Short and sweet today. My right heart cath has brought much anxiety and fear over the last few weeks. This morning, I found, it really isn't so bad. I was lucky because they could access a vein in my neck so I had a short recovery time. I had to stay for about an hour and half after the procedure only because they had given me a small dose of a mild sedative...told ya I was nervous! Beside the fact that it's creepy to have something in your neck, it really was quick and relatively painless. My arms are now official pin cushions as I had 2 more sticks today. The good news is the pressures in my heart and lungs are high but not high enough to keep me from getting the transplant. And even better, week one is over! I made it!

On a more "fun" note, my mom bought me an early birthday present! A City Pass, which is a booklet of tickets to go to some of the coolest tourist places here in Chicago. I'll get to go to the Adler Planetarium, The Field Museum, The Museum of Science and Industry, The Shedd Aquarium and today after a long nap, we went to the Observatory atop the John Hancock Center (94 floors high!). I took some cool pictures and there are amazing views of Chicago and Lake Michigan. I have company coming to visit this weekend and no tests until Tuesday! And right now, the bathtub and bed are calling my name!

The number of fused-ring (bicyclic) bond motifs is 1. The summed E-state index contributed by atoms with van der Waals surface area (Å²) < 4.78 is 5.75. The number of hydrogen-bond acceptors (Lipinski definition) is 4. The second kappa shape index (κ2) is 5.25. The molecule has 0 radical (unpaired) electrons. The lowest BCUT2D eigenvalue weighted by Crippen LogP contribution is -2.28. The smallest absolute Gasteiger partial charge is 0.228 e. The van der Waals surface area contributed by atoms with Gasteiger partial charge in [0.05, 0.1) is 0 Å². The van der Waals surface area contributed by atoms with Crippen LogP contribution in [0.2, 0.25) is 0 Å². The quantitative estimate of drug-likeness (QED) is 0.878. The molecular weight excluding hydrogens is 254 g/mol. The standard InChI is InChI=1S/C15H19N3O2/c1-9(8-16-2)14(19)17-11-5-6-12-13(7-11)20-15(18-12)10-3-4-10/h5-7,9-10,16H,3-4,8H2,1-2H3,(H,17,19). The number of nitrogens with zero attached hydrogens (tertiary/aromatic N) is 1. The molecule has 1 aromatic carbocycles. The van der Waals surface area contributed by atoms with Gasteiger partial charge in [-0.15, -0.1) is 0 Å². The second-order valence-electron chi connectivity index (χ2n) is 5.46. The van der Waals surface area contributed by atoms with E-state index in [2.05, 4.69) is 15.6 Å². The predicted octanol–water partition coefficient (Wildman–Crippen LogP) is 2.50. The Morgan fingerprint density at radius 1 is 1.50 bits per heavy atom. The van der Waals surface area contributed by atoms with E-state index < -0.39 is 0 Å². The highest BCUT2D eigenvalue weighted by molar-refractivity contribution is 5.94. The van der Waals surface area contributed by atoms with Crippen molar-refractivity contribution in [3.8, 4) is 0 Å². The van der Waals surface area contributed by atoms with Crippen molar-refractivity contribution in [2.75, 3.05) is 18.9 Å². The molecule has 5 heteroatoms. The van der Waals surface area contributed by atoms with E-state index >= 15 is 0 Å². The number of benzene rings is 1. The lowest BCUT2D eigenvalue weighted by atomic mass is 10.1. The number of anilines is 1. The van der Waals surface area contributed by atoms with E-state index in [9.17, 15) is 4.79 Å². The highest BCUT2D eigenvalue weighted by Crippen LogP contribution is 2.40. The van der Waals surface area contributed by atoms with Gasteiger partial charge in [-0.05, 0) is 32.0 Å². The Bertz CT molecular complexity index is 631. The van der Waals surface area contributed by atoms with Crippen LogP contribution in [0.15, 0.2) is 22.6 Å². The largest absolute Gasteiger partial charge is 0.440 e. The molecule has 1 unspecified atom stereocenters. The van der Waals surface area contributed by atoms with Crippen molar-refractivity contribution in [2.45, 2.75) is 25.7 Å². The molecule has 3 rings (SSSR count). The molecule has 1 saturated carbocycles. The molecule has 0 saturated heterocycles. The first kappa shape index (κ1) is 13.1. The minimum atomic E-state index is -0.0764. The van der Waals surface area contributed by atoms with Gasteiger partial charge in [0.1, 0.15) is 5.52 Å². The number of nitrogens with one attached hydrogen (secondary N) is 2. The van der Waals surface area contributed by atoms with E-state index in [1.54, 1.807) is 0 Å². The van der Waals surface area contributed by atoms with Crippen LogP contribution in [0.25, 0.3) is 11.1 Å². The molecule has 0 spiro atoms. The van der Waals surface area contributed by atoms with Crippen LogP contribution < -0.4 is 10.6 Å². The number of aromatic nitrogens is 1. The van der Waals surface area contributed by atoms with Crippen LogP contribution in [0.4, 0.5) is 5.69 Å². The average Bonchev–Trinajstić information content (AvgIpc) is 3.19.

Thursday, September 10, 2009

Project Stem Cell Transplant: Day Three

There was going to be no blog today. I planned to go to bed early but have laid down twice to try to fall asleep and can't. I have to be at the hospital for a heart cath in 8 hours and I guess I'm feeling a little nervous. I figured writing about it might ease the anxiety a little. I keep thinking that after tomorrow morning, I'll be officially through my first week of tests. Feels like it's gone really fast.

This morning I had an MRI of my heart done. Lots of the tests I'm having done are to check and double check the condition of my heart. Dr. Burt explained the other day that the heart is uniquely important in transplants for Scleroderma patients. He says it's very important there's not damage or decreased function or we won't be able to go ahead with the transplant. So far, so good though. I've had a CT scan and stress echo and both seem fine. When they get the results from the MRI and the heart cath and then I meet with the cardiologist next week, we'll know for sure. P.S. The MRI was no fun. This was my first and I wouldn't be upset if it were my last!

The MRI took so long we had to hurry to my dentist appointment. I'm having my mouth and teeth checked because the mouth is one of the most vulnerable places for infection and they needed to make sure there were no causes for concern. I checked out OK, which better have been the case considering I feel like I spent the summer at the dentist getting work done! Something I got really excited about is the dentist I saw happens to be particularly interested in Scleroderma and has a very good understanding of what patients with this disease deal with. She was so kind and took the time to personally make me some custom toothbrushes that are easier to hold! Since my grip is not good and I can't close my hands all the way, she molded some acrylic to the handle of the toothbrushes to make them easier to use. They're so great and it helps a lot!